Why Not?

“I am losing precious days. I am degenerating into a machine for making money. I am learning nothing in this trivial world of men. I must break away and get out into the mountains to learn the news.”

– John Muir


Why are we thru-hiking the Appalachian Trail?

Every potential thru-hiker knows what it’s like to have a conversation with “sane individuals” about their thru-hike plans. You get through all the questions about bear attack prevention and potential trail psychopaths and it almost always ends with a blank stare and “But WHY?!” You have to admit, it is a valid question. Why on earth would someone want to spend 4-5 months walking thousands of miles up and down mountains while carrying 30 pounds on their back, sleep in a tent with G0d-only-knows-what outside, go days without bathing and eat astronaut food? It is a very simple question, but at least for us, it has a plethora of answers. We felt the need to better explain why we have seemingly lost our minds to our friends and family, so here it goes.

Because Reasons and Stuff…

We have both had the pleasure of reading Appalachian Trials (THE book to read for potential thru-hikers, thanks Zach!) and while reading the book, we made our “I am thru-hiking the A.T. because…”, “When I successfully thru-hike the A.T., I will…” and “If I give up on the A.T., I will…” lists. We put time and effort into completing our lists and we have compiled them to a few main points that are the bedrock of all of our reasons (except for “#6: To have a thru-hiker booty.”).

1. If not now, then when?

We are currently at the point in our lives where there will be no better time than now for the adventure of a lifetime. We are young, able, in relatively good shape, somewhat financially stable (curse you student loans!!), and not tied down by a mortgage or a baby. We both agree that if the A.T. doesn’t happen now, it might never happen. Neither of us are of the mindset that “Well, there’s always retirement!” We do not want to sit and wait for the opportunity to come around again, just to realize that our entire lives have passed us by without doing something this stupid/crazy/adventurous. Cultural norms are telling us “Well, you guys have checked off the married box, now it’s time for a 3 bedroom ranch-style home, a nice career and 2.5 kids!” While all of those things are great, we have the rest of our lives to be “comfortable” and “settled”! Haters gonna hate, right?

2. A new perspective

We have no experience with long distance backpacking, but we’re just going to take a wild guess here and say that living in the woods for months on end gives you a new perspective on life. Although we buy value brand groceries and consider any meal that costs over $17 “crazy expensive”, we live a privileged life. We have more than we need. We have a nice apartment, semi-reliable vehicles, a comfy bed, way too many electronics, and junk food in our pantry. Living from the packs on our back, relying on a stranger’s kindness to give us a ride to town, not being able to shower for days, and sleeping on the ground every night is bound to give us a much better appreciation of the simple things in life. We hope to gain that “thru-hiker gratitude transformation” that happens where a simple candy bar can bring one to tears.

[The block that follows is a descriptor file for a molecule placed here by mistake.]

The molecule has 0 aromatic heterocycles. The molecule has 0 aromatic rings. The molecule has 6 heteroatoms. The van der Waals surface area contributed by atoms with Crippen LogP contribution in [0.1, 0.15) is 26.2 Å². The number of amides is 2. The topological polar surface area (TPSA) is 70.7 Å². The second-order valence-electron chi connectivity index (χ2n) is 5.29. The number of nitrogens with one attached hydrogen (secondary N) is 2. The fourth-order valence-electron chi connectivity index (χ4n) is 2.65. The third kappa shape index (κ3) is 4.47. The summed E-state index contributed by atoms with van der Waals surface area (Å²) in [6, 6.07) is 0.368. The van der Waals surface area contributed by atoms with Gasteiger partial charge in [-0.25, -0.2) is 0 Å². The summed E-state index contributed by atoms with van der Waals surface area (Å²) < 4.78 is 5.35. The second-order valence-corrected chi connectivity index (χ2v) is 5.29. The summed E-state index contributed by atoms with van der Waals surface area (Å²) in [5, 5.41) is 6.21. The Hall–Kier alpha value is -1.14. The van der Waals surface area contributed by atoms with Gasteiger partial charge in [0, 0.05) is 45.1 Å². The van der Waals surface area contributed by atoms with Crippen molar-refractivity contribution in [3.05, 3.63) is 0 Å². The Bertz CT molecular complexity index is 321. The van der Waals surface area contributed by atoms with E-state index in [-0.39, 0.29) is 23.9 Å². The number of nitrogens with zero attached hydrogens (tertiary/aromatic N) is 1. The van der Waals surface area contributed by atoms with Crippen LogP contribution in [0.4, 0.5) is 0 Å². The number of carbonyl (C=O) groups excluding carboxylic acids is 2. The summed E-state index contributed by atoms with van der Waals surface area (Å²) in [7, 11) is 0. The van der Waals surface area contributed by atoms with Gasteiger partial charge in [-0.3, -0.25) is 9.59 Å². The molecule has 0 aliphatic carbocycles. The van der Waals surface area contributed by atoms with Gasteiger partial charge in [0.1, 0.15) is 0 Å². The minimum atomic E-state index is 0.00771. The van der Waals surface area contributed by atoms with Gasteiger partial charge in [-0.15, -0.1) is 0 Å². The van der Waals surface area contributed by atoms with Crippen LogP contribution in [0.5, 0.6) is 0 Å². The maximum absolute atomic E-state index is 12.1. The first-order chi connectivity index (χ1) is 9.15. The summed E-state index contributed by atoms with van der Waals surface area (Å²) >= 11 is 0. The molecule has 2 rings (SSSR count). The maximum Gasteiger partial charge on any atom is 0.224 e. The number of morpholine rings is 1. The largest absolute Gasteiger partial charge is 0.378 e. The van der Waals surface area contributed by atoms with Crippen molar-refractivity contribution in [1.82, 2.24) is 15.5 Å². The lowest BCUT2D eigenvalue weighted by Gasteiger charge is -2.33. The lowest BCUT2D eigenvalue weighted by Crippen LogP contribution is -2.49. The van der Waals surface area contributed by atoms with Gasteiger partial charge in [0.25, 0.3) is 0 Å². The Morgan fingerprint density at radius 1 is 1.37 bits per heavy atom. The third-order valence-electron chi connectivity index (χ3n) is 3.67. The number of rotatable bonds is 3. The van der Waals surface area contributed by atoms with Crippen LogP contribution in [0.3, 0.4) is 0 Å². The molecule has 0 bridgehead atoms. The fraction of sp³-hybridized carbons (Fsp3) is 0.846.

3. Because darn it, WE CAN DO THIS

To say that the A.T. is a daunting undertaking is a vast understatement. It is the largest goal that either of us have ever set for ourselves. Graduating from college? Check. Learning to cook actual meals that didn’t include the use of a microwave? Done-ish. We are both very much goal-oriented individuals. Once we’ve set our sights on a task, it’ll either get done and be flawless or we’ll die trying. Of course we have our doubts sometimes, but we both know in our hearts that we can do this. We want to be able to say “YES, we are a part of the 20% that actually made it to Katahdin! YES, we walked approximately 2,189 miles! YES, we didn’t give up on our dream!” We want to prove to ourselves and to others that we are able and capable of completing this monumental obstacle. We want to feel that rush of pride on Mt. Katahdin’s summit!


Why not see America through a lens that few have? Why not gain a new understanding and a new appreciation of nature? Why not meet amazing individuals with incredible stories who we would have never otherwise met? Why not learn how to survive on our own in the wilderness? Why not have face-to-face encounters with wild animals? Why not scale mountains, rivers and valleys in a single day? Why not find out what we smell like after 4 days of constant sweating without a shower? Why not grow closer to each other as a couple by walking 2,189 miles hand-in-hand. Why not see some of the most breath-taking views that this side of the country has to offer? Why not get into the best shape of our lives? Why not learn to be less dependent on cell service, Netflix and wifi? Why not find out what it’s like to hike through a thunderstorm? Why not eat different variations of Ramen noodles for dinner every night for months? Why not trade normalcy and routine for adventure and the unknown?


It certainly won’t be something as fragile as stability that holds us back.


Thanks for taking the time to read about our obviously unstable and damaged psyches,

The Stones


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Comments 1

  • Cindy : Jan 28th

    Best wishes! I look forward to reading your posts!!


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